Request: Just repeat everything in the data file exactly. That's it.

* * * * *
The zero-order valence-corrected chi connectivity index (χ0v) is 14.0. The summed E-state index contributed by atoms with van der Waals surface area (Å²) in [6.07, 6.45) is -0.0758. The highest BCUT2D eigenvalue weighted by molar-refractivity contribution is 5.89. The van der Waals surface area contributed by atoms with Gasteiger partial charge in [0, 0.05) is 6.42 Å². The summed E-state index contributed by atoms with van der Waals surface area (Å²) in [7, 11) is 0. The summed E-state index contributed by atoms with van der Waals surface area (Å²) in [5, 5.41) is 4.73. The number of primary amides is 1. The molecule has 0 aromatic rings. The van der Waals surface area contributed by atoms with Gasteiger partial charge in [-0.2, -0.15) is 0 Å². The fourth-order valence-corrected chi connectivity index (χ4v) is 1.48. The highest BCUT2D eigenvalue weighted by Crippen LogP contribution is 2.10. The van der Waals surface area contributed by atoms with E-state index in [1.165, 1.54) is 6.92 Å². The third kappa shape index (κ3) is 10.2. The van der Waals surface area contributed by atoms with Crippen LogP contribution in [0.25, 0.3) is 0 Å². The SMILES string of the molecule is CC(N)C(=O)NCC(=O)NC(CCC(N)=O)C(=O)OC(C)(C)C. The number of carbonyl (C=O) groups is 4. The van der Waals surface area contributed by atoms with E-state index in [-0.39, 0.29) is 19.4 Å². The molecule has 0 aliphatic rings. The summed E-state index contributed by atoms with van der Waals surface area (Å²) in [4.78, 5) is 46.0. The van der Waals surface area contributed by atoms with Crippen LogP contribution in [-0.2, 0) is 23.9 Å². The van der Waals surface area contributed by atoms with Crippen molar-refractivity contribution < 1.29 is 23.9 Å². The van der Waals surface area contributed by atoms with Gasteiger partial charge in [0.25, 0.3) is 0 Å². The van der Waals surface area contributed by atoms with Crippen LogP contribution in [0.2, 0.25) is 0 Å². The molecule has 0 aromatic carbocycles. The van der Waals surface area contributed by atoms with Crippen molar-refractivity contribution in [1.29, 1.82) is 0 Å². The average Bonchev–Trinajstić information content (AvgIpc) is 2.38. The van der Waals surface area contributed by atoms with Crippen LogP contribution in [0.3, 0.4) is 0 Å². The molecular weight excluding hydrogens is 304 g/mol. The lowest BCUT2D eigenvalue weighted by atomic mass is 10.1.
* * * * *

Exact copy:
The zero-order valence-corrected chi connectivity index (χ0v) is 14.0. The summed E-state index contributed by atoms with van der Waals surface area (Å²) in [6.07, 6.45) is -0.0758. The highest BCUT2D eigenvalue weighted by molar-refractivity contribution is 5.89. The van der Waals surface area contributed by atoms with Gasteiger partial charge in [0, 0.05) is 6.42 Å². The summed E-state index contributed by atoms with van der Waals surface area (Å²) in [7, 11) is 0. The summed E-state index contributed by atoms with van der Waals surface area (Å²) in [5, 5.41) is 4.73. The number of primary amides is 1. The molecule has 0 aromatic rings. The van der Waals surface area contributed by atoms with Gasteiger partial charge in [-0.2, -0.15) is 0 Å². The fourth-order valence-corrected chi connectivity index (χ4v) is 1.48. The highest BCUT2D eigenvalue weighted by Crippen LogP contribution is 2.10. The van der Waals surface area contributed by atoms with E-state index in [1.165, 1.54) is 6.92 Å². The third kappa shape index (κ3) is 10.2. The van der Waals surface area contributed by atoms with Crippen LogP contribution in [0.25, 0.3) is 0 Å². The SMILES string of the molecule is CC(N)C(=O)NCC(=O)NC(CCC(N)=O)C(=O)OC(C)(C)C. The number of carbonyl (C=O) groups is 4. The van der Waals surface area contributed by atoms with E-state index in [-0.39, 0.29) is 19.4 Å². The molecule has 0 aliphatic rings. The summed E-state index contributed by atoms with van der Waals surface area (Å²) in [4.78, 5) is 46.0. The van der Waals surface area contributed by atoms with Crippen LogP contribution in [-0.2, 0) is 23.9 Å². The van der Waals surface area contributed by atoms with Crippen molar-refractivity contribution < 1.29 is 23.9 Å². The van der Waals surface area contributed by atoms with Gasteiger partial charge in [0.25, 0.3) is 0 Å². The van der Waals surface area contributed by atoms with Crippen LogP contribution in [0.2, 0.25) is 0 Å². The molecule has 0 aromatic carbocycles. The van der Waals surface area contributed by atoms with Crippen molar-refractivity contribution in [1.29, 1.82) is 0 Å². The average Bonchev–Trinajstić information content (AvgIpc) is 2.38. The van der Waals surface area contributed by atoms with Crippen LogP contribution in [0.3, 0.4) is 0 Å². The molecular weight excluding hydrogens is 304 g/mol. The lowest BCUT2D eigenvalue weighted by atomic mass is 10.1.